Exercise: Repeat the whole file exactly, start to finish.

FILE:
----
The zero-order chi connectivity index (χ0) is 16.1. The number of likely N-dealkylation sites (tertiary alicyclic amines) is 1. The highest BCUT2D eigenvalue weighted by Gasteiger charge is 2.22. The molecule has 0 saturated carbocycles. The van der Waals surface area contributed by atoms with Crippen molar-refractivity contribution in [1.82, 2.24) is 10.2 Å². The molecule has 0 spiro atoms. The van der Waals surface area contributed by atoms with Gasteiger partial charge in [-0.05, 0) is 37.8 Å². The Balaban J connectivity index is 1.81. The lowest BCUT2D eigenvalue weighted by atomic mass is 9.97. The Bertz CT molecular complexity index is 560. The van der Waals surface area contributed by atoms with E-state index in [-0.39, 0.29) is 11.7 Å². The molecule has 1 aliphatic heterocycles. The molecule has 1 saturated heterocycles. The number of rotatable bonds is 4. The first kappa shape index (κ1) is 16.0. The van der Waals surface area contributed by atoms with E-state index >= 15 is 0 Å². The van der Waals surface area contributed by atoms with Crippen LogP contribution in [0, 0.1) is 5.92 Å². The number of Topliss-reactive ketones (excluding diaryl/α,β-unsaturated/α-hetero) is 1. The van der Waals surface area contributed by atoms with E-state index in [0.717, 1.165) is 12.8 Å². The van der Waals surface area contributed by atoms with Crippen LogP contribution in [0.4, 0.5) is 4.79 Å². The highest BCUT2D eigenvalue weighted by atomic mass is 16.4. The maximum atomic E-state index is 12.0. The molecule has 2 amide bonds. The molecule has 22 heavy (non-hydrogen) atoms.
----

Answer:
The zero-order chi connectivity index (χ0) is 16.1. The number of likely N-dealkylation sites (tertiary alicyclic amines) is 1. The highest BCUT2D eigenvalue weighted by Gasteiger charge is 2.22. The molecule has 0 saturated carbocycles. The van der Waals surface area contributed by atoms with Crippen molar-refractivity contribution in [1.82, 2.24) is 10.2 Å². The molecule has 0 spiro atoms. The van der Waals surface area contributed by atoms with Gasteiger partial charge in [-0.05, 0) is 37.8 Å². The Balaban J connectivity index is 1.81. The lowest BCUT2D eigenvalue weighted by atomic mass is 9.97. The Bertz CT molecular complexity index is 560. The van der Waals surface area contributed by atoms with E-state index in [-0.39, 0.29) is 11.7 Å². The molecule has 1 aliphatic heterocycles. The molecule has 1 saturated heterocycles. The number of rotatable bonds is 4. The first kappa shape index (κ1) is 16.0. The van der Waals surface area contributed by atoms with E-state index >= 15 is 0 Å². The van der Waals surface area contributed by atoms with Crippen LogP contribution in [0, 0.1) is 5.92 Å². The number of Topliss-reactive ketones (excluding diaryl/α,β-unsaturated/α-hetero) is 1. The van der Waals surface area contributed by atoms with E-state index in [0.717, 1.165) is 12.8 Å². The van der Waals surface area contributed by atoms with Crippen LogP contribution in [0.4, 0.5) is 4.79 Å². The highest BCUT2D eigenvalue weighted by atomic mass is 16.4. The maximum atomic E-state index is 12.0. The molecule has 2 amide bonds. The molecule has 22 heavy (non-hydrogen) atoms.